I made Zilla a lemon meringue pie right after we met. He requested it for his birthday. I was pleased. I thought it was a choice that boded well and bespoke good taste. And, he’d never even had one like my mom made it, with extra lemon and with graham cracker crust!
So I made my first lemon meringue pie on my own. I was cooking professionally at the time—pastries no less—so this was not technically hard, but it was strange, strange to realized that this recipe was something I always made with my mom, and that even then, it had been a long time since we’d made one together. What was essentially my first recipe, even thought I knew it by heart, now seemed strange. No one made cornstarch custard pies anymore, or graham cracker crusts, or meringue topping. The recipe was dated, like wearing bell bottoms, or painting your kitchen orange.
Zilla ate half the pie. He said it was delicious. In the interest of health, he took the rest to work.
So I made this pie for this man I was newly dating and then—oh, the innocence–he came over a day or two later and announced that another woman—who I now call that bitch — had made—of all things!–a lemon meringue pie for him too.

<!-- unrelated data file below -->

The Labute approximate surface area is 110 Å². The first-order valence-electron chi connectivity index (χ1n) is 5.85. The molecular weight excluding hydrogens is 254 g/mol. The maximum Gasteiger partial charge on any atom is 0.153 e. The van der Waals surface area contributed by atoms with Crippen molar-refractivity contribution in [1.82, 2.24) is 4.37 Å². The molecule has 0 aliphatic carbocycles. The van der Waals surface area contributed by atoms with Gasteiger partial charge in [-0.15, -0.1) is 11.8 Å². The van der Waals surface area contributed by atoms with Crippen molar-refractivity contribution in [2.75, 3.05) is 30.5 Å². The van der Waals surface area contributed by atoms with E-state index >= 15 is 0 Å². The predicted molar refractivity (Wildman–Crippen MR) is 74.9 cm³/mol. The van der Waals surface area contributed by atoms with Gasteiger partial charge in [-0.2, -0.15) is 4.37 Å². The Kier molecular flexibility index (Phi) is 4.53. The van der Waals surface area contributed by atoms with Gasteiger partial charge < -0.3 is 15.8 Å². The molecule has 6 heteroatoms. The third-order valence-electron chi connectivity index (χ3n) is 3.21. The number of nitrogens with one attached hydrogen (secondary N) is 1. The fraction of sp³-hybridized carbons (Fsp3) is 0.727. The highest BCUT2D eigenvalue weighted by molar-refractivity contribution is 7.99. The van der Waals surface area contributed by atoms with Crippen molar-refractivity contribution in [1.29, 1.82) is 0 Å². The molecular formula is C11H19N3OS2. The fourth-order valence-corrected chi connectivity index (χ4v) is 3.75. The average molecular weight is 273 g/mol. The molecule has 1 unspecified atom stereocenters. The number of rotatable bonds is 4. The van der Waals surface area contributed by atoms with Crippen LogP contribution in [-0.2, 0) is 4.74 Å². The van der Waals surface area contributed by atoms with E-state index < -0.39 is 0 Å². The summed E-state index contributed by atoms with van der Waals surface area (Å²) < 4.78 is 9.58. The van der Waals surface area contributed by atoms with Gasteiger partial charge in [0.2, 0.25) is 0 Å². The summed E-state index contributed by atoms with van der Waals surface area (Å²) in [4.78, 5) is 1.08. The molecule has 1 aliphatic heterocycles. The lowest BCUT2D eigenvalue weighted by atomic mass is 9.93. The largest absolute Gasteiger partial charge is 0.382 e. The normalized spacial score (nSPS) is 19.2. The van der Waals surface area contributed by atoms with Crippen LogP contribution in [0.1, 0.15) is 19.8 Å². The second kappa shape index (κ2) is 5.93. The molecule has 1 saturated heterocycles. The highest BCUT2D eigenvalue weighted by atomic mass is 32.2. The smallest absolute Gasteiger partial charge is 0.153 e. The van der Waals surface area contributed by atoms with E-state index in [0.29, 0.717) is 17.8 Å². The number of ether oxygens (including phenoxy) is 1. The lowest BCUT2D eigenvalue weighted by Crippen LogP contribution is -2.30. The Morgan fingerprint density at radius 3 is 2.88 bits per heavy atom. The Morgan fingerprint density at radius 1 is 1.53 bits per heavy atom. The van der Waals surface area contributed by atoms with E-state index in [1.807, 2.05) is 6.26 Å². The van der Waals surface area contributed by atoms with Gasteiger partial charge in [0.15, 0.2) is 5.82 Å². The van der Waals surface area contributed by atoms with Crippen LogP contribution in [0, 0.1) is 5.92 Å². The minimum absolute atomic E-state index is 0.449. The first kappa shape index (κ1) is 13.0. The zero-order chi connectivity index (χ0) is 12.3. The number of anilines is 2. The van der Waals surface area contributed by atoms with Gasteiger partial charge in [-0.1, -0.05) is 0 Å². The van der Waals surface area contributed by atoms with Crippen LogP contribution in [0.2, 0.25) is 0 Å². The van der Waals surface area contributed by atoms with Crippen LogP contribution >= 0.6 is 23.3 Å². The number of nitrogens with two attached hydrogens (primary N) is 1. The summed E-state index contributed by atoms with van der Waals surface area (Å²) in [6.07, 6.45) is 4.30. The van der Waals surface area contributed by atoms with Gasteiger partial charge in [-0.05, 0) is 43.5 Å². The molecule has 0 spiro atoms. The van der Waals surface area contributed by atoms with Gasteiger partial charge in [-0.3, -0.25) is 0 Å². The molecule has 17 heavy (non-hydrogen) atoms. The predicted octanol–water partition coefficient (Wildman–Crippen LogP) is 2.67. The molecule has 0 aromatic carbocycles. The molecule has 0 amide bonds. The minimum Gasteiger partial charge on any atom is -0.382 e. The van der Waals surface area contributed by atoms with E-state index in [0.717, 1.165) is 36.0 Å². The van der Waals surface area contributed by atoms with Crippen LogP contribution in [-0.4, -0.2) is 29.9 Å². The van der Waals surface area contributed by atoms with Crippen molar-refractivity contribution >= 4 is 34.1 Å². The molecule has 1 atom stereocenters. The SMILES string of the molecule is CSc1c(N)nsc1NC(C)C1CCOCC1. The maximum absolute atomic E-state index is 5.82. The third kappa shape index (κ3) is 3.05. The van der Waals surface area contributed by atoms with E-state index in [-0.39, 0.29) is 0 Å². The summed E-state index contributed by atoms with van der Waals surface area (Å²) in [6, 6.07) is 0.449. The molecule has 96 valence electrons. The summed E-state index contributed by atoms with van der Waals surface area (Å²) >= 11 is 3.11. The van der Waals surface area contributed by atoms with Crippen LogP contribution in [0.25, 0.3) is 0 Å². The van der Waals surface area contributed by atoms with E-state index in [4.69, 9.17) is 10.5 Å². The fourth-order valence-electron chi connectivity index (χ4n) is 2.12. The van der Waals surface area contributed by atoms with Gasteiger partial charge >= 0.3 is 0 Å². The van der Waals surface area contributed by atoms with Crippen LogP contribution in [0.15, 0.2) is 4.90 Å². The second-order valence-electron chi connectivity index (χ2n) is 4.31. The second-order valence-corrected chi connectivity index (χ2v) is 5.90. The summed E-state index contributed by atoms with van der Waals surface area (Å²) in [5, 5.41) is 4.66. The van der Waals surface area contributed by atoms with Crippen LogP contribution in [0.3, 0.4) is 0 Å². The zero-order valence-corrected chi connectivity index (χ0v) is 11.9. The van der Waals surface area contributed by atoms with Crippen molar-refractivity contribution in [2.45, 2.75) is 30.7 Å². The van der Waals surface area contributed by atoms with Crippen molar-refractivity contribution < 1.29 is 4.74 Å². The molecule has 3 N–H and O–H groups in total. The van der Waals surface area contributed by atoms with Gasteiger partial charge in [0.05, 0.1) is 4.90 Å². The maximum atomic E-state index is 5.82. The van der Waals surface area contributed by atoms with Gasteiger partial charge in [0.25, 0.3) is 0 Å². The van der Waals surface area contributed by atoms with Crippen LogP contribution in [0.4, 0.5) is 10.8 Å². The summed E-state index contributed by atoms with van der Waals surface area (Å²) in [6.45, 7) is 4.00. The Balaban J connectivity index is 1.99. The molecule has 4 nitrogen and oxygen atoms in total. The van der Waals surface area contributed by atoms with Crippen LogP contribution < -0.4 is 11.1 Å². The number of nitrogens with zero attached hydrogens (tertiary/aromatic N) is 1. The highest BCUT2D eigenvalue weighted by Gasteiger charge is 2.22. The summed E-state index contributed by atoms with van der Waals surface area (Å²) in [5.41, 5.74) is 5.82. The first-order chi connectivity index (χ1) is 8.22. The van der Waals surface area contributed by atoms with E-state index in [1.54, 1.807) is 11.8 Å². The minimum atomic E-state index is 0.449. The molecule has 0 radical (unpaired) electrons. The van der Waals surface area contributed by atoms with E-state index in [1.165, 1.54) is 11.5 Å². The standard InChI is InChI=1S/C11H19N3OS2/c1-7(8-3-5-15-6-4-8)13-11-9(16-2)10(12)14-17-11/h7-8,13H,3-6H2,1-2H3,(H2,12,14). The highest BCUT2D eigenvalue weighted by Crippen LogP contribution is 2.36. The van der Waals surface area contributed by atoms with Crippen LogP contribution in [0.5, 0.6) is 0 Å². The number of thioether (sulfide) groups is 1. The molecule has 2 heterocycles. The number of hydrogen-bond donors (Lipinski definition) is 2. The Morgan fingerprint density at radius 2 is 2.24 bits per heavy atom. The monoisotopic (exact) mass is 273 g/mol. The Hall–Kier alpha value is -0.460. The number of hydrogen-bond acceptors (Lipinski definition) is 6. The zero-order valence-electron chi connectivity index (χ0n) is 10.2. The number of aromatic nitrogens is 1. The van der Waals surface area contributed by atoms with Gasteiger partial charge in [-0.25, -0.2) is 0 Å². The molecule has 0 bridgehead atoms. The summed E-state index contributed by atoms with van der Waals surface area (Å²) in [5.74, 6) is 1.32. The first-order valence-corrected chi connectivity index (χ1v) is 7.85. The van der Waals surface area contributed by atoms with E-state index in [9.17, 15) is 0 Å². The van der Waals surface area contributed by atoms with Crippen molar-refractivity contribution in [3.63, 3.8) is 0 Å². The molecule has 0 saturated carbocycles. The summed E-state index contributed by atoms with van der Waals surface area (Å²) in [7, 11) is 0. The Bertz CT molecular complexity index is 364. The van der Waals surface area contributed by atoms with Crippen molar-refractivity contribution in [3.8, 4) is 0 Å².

He was elated.
Can you believe the luck, his face said. Two pies for me!
I blinked. I was not elated. This did not feel like luck. To me, this recipe, any pie, is an intimacy, a testament of love. Was he not as free he said he was? “Why,” I demanded, “is some woman making you a pie?”
“Because it’s my birthday?” he asked, though his face had changed. He didn’t know what, but he knew something was wrong.
“You don’t make a pie for someone else’s boyfriend, period.” I said, “and especially, you don’t bring it to work.”
He looked around. He looked trapped. “Yours was better.”
I kept glaring.
“And it was ugly. Her meringue was all messed up.”
Thanks, mom. I thought. And what is that fury? It was the first time I had ever felt jealous. I realized it must be true love.
I nodded. The girl moved out of town. We moved in together and got married.
Last week, six years later, I made him a second pie.
Paintings by the wonder Wayne Tiebaund. I think he likes pie too.